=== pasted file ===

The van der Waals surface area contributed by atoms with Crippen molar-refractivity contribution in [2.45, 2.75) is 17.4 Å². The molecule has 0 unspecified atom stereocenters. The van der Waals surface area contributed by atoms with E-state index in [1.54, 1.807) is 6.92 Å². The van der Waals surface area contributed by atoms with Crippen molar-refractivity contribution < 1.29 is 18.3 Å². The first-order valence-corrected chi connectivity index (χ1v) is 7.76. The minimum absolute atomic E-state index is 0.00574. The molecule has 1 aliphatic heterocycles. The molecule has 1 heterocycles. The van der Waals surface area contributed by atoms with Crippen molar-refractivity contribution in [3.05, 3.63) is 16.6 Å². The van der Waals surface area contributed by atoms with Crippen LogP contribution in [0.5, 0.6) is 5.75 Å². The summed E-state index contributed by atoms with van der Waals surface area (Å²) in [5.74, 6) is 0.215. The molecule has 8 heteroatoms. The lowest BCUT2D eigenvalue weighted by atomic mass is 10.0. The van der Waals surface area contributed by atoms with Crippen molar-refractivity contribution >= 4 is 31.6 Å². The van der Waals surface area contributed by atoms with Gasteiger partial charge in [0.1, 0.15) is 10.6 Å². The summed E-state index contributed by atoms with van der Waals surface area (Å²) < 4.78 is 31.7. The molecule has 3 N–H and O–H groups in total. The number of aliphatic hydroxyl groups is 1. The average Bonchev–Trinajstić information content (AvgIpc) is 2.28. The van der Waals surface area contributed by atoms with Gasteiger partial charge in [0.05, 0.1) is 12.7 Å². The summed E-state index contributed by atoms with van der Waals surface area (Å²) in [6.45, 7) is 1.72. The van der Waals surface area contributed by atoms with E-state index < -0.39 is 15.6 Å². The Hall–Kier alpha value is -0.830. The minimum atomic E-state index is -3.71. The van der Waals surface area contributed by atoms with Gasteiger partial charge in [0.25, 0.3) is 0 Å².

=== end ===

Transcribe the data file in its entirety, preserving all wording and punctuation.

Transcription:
The van der Waals surface area contributed by atoms with Crippen molar-refractivity contribution in [2.45, 2.75) is 17.4 Å². The molecule has 0 unspecified atom stereocenters. The van der Waals surface area contributed by atoms with E-state index in [1.54, 1.807) is 6.92 Å². The van der Waals surface area contributed by atoms with Crippen molar-refractivity contribution < 1.29 is 18.3 Å². The first-order valence-corrected chi connectivity index (χ1v) is 7.76. The minimum absolute atomic E-state index is 0.00574. The molecule has 1 aliphatic heterocycles. The molecule has 1 heterocycles. The van der Waals surface area contributed by atoms with Crippen molar-refractivity contribution in [3.05, 3.63) is 16.6 Å². The van der Waals surface area contributed by atoms with Crippen LogP contribution in [0.5, 0.6) is 5.75 Å². The summed E-state index contributed by atoms with van der Waals surface area (Å²) in [5.74, 6) is 0.215. The molecule has 8 heteroatoms. The lowest BCUT2D eigenvalue weighted by atomic mass is 10.0. The van der Waals surface area contributed by atoms with Crippen molar-refractivity contribution >= 4 is 31.6 Å². The van der Waals surface area contributed by atoms with Gasteiger partial charge in [0.1, 0.15) is 10.6 Å². The summed E-state index contributed by atoms with van der Waals surface area (Å²) < 4.78 is 31.7. The molecule has 3 N–H and O–H groups in total. The number of aliphatic hydroxyl groups is 1. The average Bonchev–Trinajstić information content (AvgIpc) is 2.28. The van der Waals surface area contributed by atoms with Gasteiger partial charge in [0.05, 0.1) is 12.7 Å². The summed E-state index contributed by atoms with van der Waals surface area (Å²) in [6.45, 7) is 1.72. The van der Waals surface area contributed by atoms with E-state index < -0.39 is 15.6 Å². The Hall–Kier alpha value is -0.830. The minimum atomic E-state index is -3.71. The van der Waals surface area contributed by atoms with Gasteiger partial charge in [0.25, 0.3) is 0 Å².